Think young kids don't need sex ed? These adorably honest questions show they do.

A Twitter user, who says their friend teaches elementary school sex ed, recently shared student questions — and they were adorable.

Some of the best questions included:

"Wouldn't it be just as good if a boy had a baby for a change?" (Yes!)


"Are you sure that someone knows how to get a baby out of there?" (Yes!)

"If you intercourse longer is the baby born bigger?" (Good question!)

Photo by @kimyoogyeom, with permission

First of all: VIRGINIA.

Second of all: How awesome is it that kids are asking such good questions and having myths busted right from the beginning?

I'm especially excited for the child who will soon learn that "intercoursing" does not take 24 hours.

The questions are delightful, and they drive home an important point: Early sex ed is important.

Kids won't ever stop having questions about sex and keeping the answers from them can lead to confusion.

The American Academy of Pediatrics says that developing healthy sexuality is an important part of development. Starting the discussion early helps kids gain both knowledge and autonomy over their bodies and can help them avoid risky or exploitive behavior.

A 2014 study published in Global Public Health found that kids as young as 10 benefit from learning about sex, gender identity, and contraception. Learning about sex and gender at the very beginning of puberty (or earlier) allows kids to view sex ed not just as risk prevention, but a safe space to learn about consent, their bodies, and its changes.

If we truly want to provide today's youth with all the tools they need to be safe and healthy, it's imperative that they learn about sex outside of just abstinence and risk-avoidance. And the best way to do that is by having frank and open discussions about sexuality. It may feel uncomfortable for adults, but for kids it will make a world of difference.

More
via Twitter / Soraya

There is a strange right-wing logic that suggests when minorities fight for equal rights it's somehow a threat to the rights already held by those in the majority or who hold power.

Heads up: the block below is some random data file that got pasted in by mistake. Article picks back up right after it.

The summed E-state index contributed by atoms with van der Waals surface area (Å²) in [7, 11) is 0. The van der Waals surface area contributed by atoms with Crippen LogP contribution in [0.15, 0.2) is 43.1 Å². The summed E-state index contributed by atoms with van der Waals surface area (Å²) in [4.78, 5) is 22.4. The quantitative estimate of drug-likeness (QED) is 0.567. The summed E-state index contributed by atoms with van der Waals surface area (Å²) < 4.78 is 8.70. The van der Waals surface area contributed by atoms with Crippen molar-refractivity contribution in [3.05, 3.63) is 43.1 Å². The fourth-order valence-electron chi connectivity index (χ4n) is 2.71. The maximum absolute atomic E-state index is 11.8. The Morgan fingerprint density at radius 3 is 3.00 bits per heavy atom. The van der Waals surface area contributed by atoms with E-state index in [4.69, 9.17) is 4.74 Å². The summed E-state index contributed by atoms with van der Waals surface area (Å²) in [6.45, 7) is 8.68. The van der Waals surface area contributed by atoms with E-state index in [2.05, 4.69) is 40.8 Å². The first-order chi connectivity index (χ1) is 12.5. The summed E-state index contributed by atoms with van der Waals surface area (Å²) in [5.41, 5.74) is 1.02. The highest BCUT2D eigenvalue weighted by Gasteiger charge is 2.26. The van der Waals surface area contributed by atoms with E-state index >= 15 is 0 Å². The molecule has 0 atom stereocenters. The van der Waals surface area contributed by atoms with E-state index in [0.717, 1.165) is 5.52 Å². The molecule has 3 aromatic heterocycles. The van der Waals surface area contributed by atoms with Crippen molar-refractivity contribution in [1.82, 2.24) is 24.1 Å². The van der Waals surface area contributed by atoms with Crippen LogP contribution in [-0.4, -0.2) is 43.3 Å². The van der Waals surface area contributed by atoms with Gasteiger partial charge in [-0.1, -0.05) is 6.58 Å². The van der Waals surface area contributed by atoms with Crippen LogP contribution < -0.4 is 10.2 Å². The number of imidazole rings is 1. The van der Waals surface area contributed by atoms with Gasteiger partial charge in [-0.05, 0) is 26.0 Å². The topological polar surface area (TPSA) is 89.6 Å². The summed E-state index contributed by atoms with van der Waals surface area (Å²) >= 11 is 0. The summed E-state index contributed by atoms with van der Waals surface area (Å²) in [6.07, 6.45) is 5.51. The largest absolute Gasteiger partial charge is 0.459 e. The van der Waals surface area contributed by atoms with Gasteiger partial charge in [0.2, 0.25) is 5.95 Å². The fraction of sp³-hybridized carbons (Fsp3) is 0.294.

Like when the Black Lives Matter movement started, many on the right claimed that fighting for black people to be treated equally somehow meant that other people's lives were not as valuable, leading to the short-lived All Lives Matter movement.

This same "oppressed majority" logic is behind the new Straight Pride movement which made headlines in August after its march through the streets of Boston.

Keep Reading Show less
popular

For most of us, the hypothetical question of whether we would stick with a boyfriend or girlfriend through the trials of cancer and the treatments is just that – a hypothetical question. We would like to think we would do the right thing, but when Max Allegretti got the chance to put his money where mouth is, he didn't hesitate for a second.

Keep Reading Show less
popular
via bfmamatalk / facebook

Where did we go wrong as a society to make women feel uncomfortable about breastfeeding in public?

No one should feel they have the right to tell a woman when, where, and how she can breastfeed. The stigma should be placed on those who have the nerve to tell a woman feeding her child to "Cover up" or to ask "Where's your modesty?"

Breasts were made to feed babies. Yes, they also have a sexual function but anyone who has the maturity of a sixth grader knows the difference between a sexual act and feeding a child.

Keep Reading Show less
popular
Instagram / JLo

The Me Too movement has shed light on just how many actresses have been placed in positions that make them feel uncomfortable. Abuse of power has been all too commonplace. Some actresses have been coerced into doing something that made them uncomfortable because they felt they couldn't say no to the director. And it's not always as flagrant as Louis C.K. masturbating in front of an up-and-coming comedian, or Harvey Weinstein forcing himself on actresses in hotel rooms.

But it's important to remember that you can always firmly put your foot down and say no. While speaking at The Hollywood Reporter's annual Actress Roundtable, Jennifer Lopez opened up about her experiences with a director who behaved inappropriately. Laura Dern, Awkwafina, Scarlett Johansson, Lupita Nyong'o, and Renee Zellweger were also at the roundtable.

Keep Reading Show less
popular